I would love to say I left them post some romantic tryst but then who would leave without their pants in that situation? No.  Sadly no. I would have remembered or at least everyone else would have.

So where are you now my lovely? This is going to haunt me.  This is going to make me try and remember all the other lovely items I used to have for just that special occasion … and for the life of me I cannot remember where they are now.

Allors!  Time to get serious about those pants!

Anyone else been in this situation?

Image: Southern living.


Dear Social Media… have you been a naughty girl?


  Baby you can drive my car … but hope you ain’t taking me over a cliff anytime soon.

If you only knew how long it took this Silver Streeters to get to know you. I mean let’s face it, some things were not in my schoolbooks back in the day – twitter this and twitter that, loading Instagram (which I have noticed many are less than instant what with blossoms in December if you get my drift) and Facebook was this anemone’s way of checking up on her long lost what you want to call it people, it took time right?  Let’s not even go to the Snapchat number, I mean who wants to spend time loading a picture and have it snap and vanish … ah maybe some of you do, but I was quite happy with the chosen three to the point of addiction and say what … now the dark side powers that be have been selling my data to the enemy? Little old moi?

I am innocent M’Lord.  Checking it all out is what makes the tube ride shorter.  Focussing on the snapping of flowers, sunsets, bridges and tufts of snow helps me focus on pretty things when the world is bug ugly. Innocent stuff indeed. Thought I was being challenged and victorious when words were limited to limericks and so many characters and yes, believed all these warriors were my army in business and marketing. So what if I told you where I went to school and proved to the world that may children were the best in it – harmless stuff. My voice.

For now it seems my trivial pursuits are part of a darker scheme. Could it be that I have voted for Trump without knowing, that my ‘I am here at Heathrow’ has sent a subliminal message to the trackers who have twisted my course for their own benefit?  Shudder M’Lord, shudder and shake at the thought that I many have swayed the Brexit vote – could it be? Mais non!

Say it isn’t so.  I am just little old me wanting to have a voice that tells my story, not yours. Thought you were the sisterhood but maybe you are the sinister hood after all.  Get it about Ads and such, but voting and endorsing other people’s screwball antics is not what I followed you for.  So you big guns with the golden pockets (lined by the likes of little old me) get your act together and clean up your conspiracies. I don’t want to delete (oh dear what shall I do if I don’t have you) so let me play and go about my business of pretty things without feeling like Salieri with the possible poison.

Phew!  There I have said it. If you want me to be your friend in the future, you are going to have to stop being a naughty girl – my BFF’s do not use me, turn on me or help me sway an election.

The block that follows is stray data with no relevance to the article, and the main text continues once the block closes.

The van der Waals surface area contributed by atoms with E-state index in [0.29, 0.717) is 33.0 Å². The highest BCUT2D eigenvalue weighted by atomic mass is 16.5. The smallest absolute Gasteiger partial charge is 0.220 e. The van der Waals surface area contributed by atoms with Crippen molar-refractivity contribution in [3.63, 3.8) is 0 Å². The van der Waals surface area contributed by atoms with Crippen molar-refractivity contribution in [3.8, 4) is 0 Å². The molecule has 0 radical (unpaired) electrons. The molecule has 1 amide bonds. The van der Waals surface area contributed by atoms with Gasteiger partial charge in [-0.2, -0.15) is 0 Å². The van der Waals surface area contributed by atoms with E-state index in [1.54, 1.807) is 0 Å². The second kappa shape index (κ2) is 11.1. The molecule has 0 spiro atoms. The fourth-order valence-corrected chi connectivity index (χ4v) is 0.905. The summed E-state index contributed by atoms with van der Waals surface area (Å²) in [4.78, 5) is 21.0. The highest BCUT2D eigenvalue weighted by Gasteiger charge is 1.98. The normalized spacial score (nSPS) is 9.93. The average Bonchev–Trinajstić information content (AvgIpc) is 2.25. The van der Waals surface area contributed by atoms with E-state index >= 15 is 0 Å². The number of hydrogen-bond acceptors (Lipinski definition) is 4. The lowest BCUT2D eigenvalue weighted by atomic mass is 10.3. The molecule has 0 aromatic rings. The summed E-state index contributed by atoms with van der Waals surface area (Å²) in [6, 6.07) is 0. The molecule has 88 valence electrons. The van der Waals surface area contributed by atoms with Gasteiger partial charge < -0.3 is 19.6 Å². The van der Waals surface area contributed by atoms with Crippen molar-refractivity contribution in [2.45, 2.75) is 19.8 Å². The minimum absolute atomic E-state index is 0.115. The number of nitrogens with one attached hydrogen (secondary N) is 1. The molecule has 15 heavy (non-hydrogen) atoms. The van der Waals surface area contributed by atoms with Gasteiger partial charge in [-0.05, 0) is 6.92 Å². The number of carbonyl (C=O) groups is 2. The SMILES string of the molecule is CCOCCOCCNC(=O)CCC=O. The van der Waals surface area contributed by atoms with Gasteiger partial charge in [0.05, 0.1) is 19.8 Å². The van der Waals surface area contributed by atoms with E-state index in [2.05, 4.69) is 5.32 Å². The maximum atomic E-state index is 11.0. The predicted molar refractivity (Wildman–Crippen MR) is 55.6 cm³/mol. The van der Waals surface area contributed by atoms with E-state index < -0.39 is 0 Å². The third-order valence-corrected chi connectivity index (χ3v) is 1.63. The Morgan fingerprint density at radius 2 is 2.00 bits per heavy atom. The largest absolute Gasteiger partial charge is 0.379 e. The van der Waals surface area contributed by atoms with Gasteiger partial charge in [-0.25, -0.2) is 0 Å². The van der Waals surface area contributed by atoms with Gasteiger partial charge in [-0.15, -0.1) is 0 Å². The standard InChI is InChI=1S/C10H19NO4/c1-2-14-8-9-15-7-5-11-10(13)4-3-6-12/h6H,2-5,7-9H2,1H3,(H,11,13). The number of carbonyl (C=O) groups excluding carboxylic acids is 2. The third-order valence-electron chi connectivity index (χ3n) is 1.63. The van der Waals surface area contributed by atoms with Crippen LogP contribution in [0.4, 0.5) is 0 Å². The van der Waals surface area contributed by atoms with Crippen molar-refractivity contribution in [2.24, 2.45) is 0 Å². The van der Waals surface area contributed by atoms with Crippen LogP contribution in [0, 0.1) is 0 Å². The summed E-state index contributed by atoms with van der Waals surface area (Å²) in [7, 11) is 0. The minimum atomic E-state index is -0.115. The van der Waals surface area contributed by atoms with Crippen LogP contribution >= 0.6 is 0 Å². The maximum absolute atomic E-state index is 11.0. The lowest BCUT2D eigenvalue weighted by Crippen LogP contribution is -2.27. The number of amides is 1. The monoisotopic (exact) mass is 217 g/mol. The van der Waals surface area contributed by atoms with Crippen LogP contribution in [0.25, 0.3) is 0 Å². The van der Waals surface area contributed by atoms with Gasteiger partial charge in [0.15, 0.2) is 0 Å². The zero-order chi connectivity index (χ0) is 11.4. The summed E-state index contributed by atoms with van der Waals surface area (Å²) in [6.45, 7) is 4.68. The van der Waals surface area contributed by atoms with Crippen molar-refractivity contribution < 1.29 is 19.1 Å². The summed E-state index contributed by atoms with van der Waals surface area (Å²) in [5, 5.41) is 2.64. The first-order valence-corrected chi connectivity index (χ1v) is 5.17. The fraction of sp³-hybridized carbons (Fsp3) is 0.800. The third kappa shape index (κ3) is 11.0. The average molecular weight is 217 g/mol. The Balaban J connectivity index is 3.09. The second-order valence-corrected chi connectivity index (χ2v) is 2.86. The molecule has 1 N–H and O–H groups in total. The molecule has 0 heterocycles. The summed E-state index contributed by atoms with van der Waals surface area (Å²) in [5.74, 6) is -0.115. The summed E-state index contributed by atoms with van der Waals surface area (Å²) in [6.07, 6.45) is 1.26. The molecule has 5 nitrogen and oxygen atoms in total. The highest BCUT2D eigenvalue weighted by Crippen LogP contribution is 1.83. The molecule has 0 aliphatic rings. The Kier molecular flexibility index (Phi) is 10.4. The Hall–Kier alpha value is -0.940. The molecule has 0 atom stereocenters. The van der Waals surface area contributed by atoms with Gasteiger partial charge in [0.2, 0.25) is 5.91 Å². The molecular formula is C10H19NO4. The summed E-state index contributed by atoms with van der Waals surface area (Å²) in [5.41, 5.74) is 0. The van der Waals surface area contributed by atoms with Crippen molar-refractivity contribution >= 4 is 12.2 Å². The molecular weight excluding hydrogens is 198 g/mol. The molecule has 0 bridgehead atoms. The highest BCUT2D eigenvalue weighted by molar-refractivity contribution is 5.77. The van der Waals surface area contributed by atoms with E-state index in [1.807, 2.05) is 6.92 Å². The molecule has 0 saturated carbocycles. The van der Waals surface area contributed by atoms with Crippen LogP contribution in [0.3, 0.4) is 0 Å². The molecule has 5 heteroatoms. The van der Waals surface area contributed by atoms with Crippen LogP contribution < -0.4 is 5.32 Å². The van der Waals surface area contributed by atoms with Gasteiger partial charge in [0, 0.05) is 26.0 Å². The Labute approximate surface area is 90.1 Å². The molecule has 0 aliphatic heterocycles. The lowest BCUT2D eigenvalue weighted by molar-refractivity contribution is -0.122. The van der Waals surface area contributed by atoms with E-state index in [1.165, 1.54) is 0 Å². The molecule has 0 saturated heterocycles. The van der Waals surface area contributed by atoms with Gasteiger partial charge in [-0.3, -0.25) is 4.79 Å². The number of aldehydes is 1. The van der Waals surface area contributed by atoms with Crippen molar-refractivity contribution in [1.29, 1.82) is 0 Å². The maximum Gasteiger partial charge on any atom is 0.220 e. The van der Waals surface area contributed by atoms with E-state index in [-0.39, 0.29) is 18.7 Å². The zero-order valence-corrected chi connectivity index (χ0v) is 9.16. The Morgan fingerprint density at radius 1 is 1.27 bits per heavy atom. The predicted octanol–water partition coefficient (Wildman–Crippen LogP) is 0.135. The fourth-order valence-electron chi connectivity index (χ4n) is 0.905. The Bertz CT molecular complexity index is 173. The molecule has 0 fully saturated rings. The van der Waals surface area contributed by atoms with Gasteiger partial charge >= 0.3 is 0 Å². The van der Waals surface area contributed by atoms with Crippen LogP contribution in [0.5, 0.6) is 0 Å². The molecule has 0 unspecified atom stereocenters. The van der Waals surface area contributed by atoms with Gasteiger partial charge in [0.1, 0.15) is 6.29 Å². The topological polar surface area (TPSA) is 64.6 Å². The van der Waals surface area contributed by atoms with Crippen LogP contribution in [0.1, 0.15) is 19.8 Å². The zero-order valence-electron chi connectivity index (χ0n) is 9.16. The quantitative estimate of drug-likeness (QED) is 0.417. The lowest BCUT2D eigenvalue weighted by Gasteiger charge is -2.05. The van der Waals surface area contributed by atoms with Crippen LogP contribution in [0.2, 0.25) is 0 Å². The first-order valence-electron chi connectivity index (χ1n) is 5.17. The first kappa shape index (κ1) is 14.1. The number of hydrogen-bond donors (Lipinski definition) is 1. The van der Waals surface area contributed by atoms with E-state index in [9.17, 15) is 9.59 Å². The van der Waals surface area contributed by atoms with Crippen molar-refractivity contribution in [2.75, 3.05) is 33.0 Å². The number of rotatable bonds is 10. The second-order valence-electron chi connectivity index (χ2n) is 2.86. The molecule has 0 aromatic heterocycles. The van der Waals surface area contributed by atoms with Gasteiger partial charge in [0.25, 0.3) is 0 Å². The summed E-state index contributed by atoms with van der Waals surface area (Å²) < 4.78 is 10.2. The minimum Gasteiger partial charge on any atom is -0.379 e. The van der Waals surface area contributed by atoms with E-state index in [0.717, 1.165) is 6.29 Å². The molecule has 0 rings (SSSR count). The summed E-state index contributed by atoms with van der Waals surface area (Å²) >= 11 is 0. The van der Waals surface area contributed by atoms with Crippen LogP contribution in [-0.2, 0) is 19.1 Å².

We have a lot to give, but it will be on our terms okay?  This way we all get to win.

Your dubious friend on Facebook.

Images Telegraph, Hastac

Classic French Interiors Passion. Parisian style.


Whenever I go to Paris, I pray my little room is high up.  Overlooking the rooftops, the petite balconies and at times, a view into the grand apartments separated by a narrow street. I have loved the Haussman buildings from my first walk through these streets.  French decor is grand and beautiful.  Sort of a Paris and Versailles dream for me. Stately elegance. There is a Romance about it. 

We sense History in French Decor

   History, tradition, the styles of long ago.  Often with a modern twist as only the French can do, but overall, it’s the sense of history that characterises the French Classic Style.  Rooms are spacious and ceilings high with walls often panelled in painted wood.  Shades of grey, putty and chantilly serve as some of the base interior shades whilst furniture is more often than not, stressed or gilded.  

Toile de Jouy

The distinctive Pattern of Toile, or Toile de Jouy, is characteristic of the Classic French Style.  The designs are usually those of pastoral landscapes or chennoise (chinese style). Images are repetitive and detailed.  Toile can be in the form of wallpaper, upholstered fabric for furniture and drapes, or for linen.  One can go bold or simply add hints of Toile to your interior, but I love the distinctive style, that again echoes history but creates warmth and yes, every picture tells a story. One could even design your own.


A tiny but essential view upon the city

Parisian balconies are positively sensuous places to relax, no matter how small.  Bygone days of wrought iron and intricate design, be it a ‘place pour deux’ or a Juliette, I believe the balconies are the trimmings on the outside of those classical interiors.  In an ideal apartment opening those tall windows to the sounds of Paris early morning would be heaven, and of course the late repose at dusk with a bottle of wine and a romantic lover would be just as nice don’t you think?

Luxury in the detail

 Textures, colours, finishes – all speak of elegance and luxury.  Think gilded mirrors and crystal chandeliers.  Velvet and marble.  Satin and Granite.  Nothing in the classical French style is a chance encounter but a carefully selected piece that will enhance the overall design.  Perhaps it’s an ultra modern piece or a chaise, the overall feeling of opulence is the one that will linger, in a romantic way as is, the French way.

If you want to replicate the Classic French Style in your own home, make a mood board of images that will inspire you.  Think chic avec luxury.  Order patterns and wall furnishings.  Selected pieces of bespoke furniture.  Luxurious linen and plumb duvets. Nothing short of grand. I find many of these ideas in the foyers of the famous Parisian hotels (times I simply sit and take it all in) and of course, no Classical French style would be complete without … flowers!